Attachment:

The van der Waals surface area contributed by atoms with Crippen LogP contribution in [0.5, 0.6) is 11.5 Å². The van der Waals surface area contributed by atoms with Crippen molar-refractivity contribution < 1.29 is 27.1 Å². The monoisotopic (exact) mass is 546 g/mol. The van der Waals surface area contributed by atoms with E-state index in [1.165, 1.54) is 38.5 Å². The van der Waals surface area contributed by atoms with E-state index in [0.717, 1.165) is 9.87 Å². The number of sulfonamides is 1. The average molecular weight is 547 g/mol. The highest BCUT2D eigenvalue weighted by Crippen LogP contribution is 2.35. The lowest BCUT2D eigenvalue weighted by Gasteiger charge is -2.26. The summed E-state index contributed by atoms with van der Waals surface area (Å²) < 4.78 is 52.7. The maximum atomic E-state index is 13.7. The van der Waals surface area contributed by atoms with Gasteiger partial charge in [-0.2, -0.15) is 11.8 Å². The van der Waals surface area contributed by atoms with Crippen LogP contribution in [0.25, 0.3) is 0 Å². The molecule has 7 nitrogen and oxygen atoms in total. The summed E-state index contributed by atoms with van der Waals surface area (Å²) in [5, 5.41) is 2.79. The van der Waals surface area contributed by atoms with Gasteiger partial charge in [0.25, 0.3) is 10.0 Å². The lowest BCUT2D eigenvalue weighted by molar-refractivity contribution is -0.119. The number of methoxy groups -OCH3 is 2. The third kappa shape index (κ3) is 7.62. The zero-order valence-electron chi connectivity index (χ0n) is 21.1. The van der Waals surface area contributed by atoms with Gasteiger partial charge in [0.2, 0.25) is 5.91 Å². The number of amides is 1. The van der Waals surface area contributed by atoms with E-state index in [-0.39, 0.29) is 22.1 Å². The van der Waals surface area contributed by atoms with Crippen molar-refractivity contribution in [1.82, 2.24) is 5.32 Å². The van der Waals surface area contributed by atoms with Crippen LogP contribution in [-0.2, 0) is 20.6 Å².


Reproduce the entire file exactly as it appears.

The van der Waals surface area contributed by atoms with Crippen LogP contribution in [0.5, 0.6) is 11.5 Å². The van der Waals surface area contributed by atoms with Crippen molar-refractivity contribution < 1.29 is 27.1 Å². The monoisotopic (exact) mass is 546 g/mol. The van der Waals surface area contributed by atoms with E-state index in [1.165, 1.54) is 38.5 Å². The van der Waals surface area contributed by atoms with E-state index in [0.717, 1.165) is 9.87 Å². The number of sulfonamides is 1. The average molecular weight is 547 g/mol. The highest BCUT2D eigenvalue weighted by Crippen LogP contribution is 2.35. The lowest BCUT2D eigenvalue weighted by Gasteiger charge is -2.26. The summed E-state index contributed by atoms with van der Waals surface area (Å²) < 4.78 is 52.7. The maximum atomic E-state index is 13.7. The van der Waals surface area contributed by atoms with Gasteiger partial charge in [-0.2, -0.15) is 11.8 Å². The van der Waals surface area contributed by atoms with Crippen LogP contribution in [0.25, 0.3) is 0 Å². The molecule has 7 nitrogen and oxygen atoms in total. The summed E-state index contributed by atoms with van der Waals surface area (Å²) in [5, 5.41) is 2.79. The van der Waals surface area contributed by atoms with Gasteiger partial charge in [0.25, 0.3) is 10.0 Å². The lowest BCUT2D eigenvalue weighted by molar-refractivity contribution is -0.119. The number of methoxy groups -OCH3 is 2. The third kappa shape index (κ3) is 7.62. The zero-order valence-electron chi connectivity index (χ0n) is 21.1. The van der Waals surface area contributed by atoms with Gasteiger partial charge in [0.2, 0.25) is 5.91 Å². The number of amides is 1. The van der Waals surface area contributed by atoms with E-state index in [-0.39, 0.29) is 22.1 Å². The van der Waals surface area contributed by atoms with Crippen molar-refractivity contribution in [1.82, 2.24) is 5.32 Å². The van der Waals surface area contributed by atoms with Crippen LogP contribution in [-0.2, 0) is 20.6 Å².